Servicing & New Car Warranty Explained

Here’s how to slash your automotive servicing costs – without killing your new-car warranty

You can save hundreds of dollars – thousands, over time – if you get your car serviced by an independent mechanic. And your new-car warranty absolutely will survive. Here’s everything you need to know to save the cash and keep your warranty intact.


Car companies want you to think you’ll burn your warranty if you get your car serviced independently. But in fact it would be absolutely illegal for them to impose this anti-competitive condition on you. Your warranty cannot be used as leverage to extort servicing through the authorized dealer network.

Car dealers want your money. That’s pretty clear. They use carefully worded spin to make it easy for you to assume that you must get your car serviced at the dealership. But the Australian Competition and Consumer Commission is very clear on this.

According to the ACCC, provided you comply with three sensible conditions, your warranty will survive. Unfortunately, though, many car owners just don’t understand the rules of this game. They’re hoodwinked by implication into believing there’s no alternative to servicing by the authorized dealer.


Dealers operate from expensive real estate, with huge overheads. They also invest in training, and specialized diagnostic tools. Part of charging you more for servicing is you paying for all that chrome, the glass, the real estate, the tools and the training. And the private school education for the dealer principal’s kids, and those of his extended family.

So that’s – kinda – fair enough. But much of the bill is an unjustified premium … they just move the decimal point to the right because they can. (And let’s face it, you only have to go one stop to the right, and it makes a pretty significant bottom-line difference.) It’s a gouge, plain and simple.


The carmaker and the dealer want you to think that servicing is a highly technical undertaking – more like to working in a laboratory on the set at CSI Miami than in a proper mechanical workshop. Don’t get sucked in to that.

Car companies sex up the technical complexity of servicing, but in reality, 90 per cent of the job is still just changing the fluids and checking mechanical parts for wear and tear. No matter how sophisticated your new car might be, servicing it will never be Manhattan Project 2.0.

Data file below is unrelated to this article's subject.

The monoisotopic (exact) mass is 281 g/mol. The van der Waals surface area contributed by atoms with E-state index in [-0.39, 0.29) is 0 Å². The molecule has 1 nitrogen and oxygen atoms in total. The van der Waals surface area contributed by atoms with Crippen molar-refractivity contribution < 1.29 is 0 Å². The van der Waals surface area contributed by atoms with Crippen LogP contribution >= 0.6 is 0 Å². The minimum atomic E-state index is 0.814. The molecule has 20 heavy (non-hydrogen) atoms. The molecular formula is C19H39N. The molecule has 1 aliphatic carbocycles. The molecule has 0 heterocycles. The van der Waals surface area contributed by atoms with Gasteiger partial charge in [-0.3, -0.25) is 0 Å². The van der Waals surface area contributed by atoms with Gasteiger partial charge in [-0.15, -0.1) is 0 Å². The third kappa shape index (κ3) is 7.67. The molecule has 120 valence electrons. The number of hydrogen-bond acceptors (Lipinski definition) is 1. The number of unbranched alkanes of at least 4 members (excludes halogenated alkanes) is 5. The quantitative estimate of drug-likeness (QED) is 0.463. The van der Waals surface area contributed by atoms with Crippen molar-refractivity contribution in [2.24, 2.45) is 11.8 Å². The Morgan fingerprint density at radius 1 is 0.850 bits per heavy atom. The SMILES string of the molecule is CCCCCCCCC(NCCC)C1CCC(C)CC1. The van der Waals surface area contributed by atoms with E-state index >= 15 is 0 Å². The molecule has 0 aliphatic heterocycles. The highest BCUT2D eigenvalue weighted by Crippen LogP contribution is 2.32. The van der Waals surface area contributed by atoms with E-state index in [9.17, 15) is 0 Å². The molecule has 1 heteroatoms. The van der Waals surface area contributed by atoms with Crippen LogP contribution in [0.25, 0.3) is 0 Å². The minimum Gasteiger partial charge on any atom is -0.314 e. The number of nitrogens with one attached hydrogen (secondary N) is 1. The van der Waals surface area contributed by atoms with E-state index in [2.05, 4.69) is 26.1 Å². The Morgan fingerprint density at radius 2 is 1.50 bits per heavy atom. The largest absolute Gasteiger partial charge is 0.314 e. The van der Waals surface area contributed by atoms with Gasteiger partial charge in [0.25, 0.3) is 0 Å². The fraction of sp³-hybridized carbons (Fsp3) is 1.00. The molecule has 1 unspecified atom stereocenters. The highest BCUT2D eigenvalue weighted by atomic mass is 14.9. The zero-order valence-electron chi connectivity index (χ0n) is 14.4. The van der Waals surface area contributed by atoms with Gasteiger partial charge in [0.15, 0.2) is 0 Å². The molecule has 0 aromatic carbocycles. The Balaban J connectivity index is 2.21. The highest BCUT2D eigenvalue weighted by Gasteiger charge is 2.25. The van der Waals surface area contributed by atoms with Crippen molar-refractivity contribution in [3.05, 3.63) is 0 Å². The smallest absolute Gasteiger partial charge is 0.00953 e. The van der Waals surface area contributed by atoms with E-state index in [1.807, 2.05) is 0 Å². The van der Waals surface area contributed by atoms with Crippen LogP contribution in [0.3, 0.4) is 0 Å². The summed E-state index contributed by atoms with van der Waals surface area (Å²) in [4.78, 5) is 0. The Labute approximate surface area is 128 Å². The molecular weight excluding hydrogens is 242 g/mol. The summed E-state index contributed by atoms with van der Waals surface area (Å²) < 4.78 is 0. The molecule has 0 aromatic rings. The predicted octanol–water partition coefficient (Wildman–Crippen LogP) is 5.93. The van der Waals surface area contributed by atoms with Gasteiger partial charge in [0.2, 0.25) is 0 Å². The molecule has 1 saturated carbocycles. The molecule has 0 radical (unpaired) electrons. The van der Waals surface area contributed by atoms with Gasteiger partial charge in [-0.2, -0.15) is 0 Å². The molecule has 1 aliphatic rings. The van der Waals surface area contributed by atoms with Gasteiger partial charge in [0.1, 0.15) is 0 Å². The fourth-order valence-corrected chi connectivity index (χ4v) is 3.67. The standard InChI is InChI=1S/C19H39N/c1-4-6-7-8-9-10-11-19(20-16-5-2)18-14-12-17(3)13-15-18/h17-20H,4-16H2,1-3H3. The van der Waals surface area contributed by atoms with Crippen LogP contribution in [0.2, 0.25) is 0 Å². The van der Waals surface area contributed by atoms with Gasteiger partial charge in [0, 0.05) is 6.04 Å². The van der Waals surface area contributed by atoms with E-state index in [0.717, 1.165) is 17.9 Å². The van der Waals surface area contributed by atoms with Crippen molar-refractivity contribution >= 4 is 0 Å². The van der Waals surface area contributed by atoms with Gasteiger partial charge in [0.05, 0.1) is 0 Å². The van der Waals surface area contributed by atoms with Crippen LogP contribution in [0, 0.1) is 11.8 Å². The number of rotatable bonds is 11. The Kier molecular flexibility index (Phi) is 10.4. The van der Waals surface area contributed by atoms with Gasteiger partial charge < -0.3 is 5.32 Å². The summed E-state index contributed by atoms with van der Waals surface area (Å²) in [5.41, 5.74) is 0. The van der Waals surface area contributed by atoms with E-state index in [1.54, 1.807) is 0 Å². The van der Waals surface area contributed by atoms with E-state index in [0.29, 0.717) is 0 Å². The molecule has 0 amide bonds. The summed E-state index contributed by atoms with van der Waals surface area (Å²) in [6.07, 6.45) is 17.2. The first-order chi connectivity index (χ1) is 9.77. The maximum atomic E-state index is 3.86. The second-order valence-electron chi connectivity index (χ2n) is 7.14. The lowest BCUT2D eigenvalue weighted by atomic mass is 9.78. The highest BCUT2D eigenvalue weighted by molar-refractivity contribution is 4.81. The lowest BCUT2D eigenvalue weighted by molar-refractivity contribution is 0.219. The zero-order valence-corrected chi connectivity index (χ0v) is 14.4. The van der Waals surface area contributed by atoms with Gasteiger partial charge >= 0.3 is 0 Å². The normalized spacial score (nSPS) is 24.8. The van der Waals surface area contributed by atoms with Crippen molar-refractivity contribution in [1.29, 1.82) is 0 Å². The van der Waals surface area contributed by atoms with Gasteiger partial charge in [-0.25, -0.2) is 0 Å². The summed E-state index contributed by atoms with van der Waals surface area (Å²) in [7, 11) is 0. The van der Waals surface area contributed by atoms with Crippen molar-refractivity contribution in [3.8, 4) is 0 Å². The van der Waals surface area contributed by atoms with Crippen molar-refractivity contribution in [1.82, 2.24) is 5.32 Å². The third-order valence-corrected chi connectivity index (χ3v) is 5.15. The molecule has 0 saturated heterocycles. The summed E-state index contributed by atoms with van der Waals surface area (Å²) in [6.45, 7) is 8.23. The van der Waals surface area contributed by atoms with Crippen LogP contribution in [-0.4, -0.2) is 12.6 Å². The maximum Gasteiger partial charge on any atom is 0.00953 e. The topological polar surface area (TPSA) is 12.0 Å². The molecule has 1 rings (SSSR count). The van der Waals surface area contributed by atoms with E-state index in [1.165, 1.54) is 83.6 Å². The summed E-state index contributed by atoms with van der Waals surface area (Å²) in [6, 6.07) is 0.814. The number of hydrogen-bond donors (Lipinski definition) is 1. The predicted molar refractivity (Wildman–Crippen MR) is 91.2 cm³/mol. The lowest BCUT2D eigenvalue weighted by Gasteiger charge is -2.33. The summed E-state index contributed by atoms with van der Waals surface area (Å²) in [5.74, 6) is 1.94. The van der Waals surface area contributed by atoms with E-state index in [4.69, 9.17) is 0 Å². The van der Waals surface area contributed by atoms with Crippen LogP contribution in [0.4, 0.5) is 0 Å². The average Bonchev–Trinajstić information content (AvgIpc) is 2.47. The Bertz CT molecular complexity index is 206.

This means an independent mechanic can generally save you a lot of money over time. He’s got cheaper real estate, lower overheads, a more compact cost-base, and he’s plugged into a network of affordable third parties and component suppliers. He can’t look you in the eye and gouge you the way a dealer can.

Servicing is the independent mechanic’s primary business, so he’s either very good at it, or he goes out the back door fast. And, you get to talk to the bloke who’s actually had his hands on your car, unlike at a dealership, where customers and technicians never mix. With a car dealership, selling new cars and finance is still the main game. Servicing’s just a bit of a fling on the side.


The ACCC says you need to meet three key conditions in order to preserve your new car warranty:


First up, the person doing the job needs to be what the ACCC calls ‘qualified staff’ – a qualified mechanic, and not some half-baked back-yarder. So if you’re not a mechanic, doing it yourself will almost certainly void your warranty.


Second, the servicing needs to be done to what the ACCC calls ‘manufacturer’s specifications’. You need to do exactly the right jobs, and you need to do them on time.

Two key points here – you need to get the service done when it’s due. Either the time or the distance – whichever comes first. And all the jobs specified by the manufacturer in the servicing schedule, for that particular service need to get done.


Lastly, the ACCC says genuine parts are NOT a prerequisite of warranty preservation. So, if you’re worried that the mechanic might use a Ryco filter, or an after-market timing belt kit, don’t. The issue here isn’t who manufactures the parts, but whether they’re fit for the purpose. Meaning: designed to do the job.

Good independent mechanics are generally plugged into a solid supply chain of quality aftermarket parts, and that can save you even more, over time. Without jeopardizing your warranty.


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It’s certainly not a mistake to get your car serviced by the dealer – especially if he’s a good dealer with a rock-solid commitment to quality. But you will almost certainly pay a premium if you do. Financially, you owe it to yourself to shop around.

Start simply by getting competitive quotes. Ask “how much for the standard 60,000km service on my Corolla” – or whatever. Compare the prices. Servicing costs vary widely – even between dealerships. Local mechanics and nationally franchised servicing businesses like Ultra Tune all want to service your car – and this competitive environment helps you arrive at a fair price for the job, rather than get locked in to the dealer, who tries to operate a monopoly. Or even with the carmaker, which wants its dealership servicing network to function like a comfortable oligopoly.

Word of mouth is another great way to choose a good independent mechanic. One happy customer really is worth a thousand leaps of faith into the great unknown.

There’s no obligation on you to pay any dealer’s unjustifiable overheads. You don’t have to pay through the neck so he can put his kids through private school, and keep the glass and chrome nicely polished.

Your new car warranty is absolutely not at risk if you go decide to save money by getting your servicing done at an independent mechanic’s. Only: remember the ACCC’s three conditions:

  • Qualified Staff
  • On Time
  • Fit For Purpose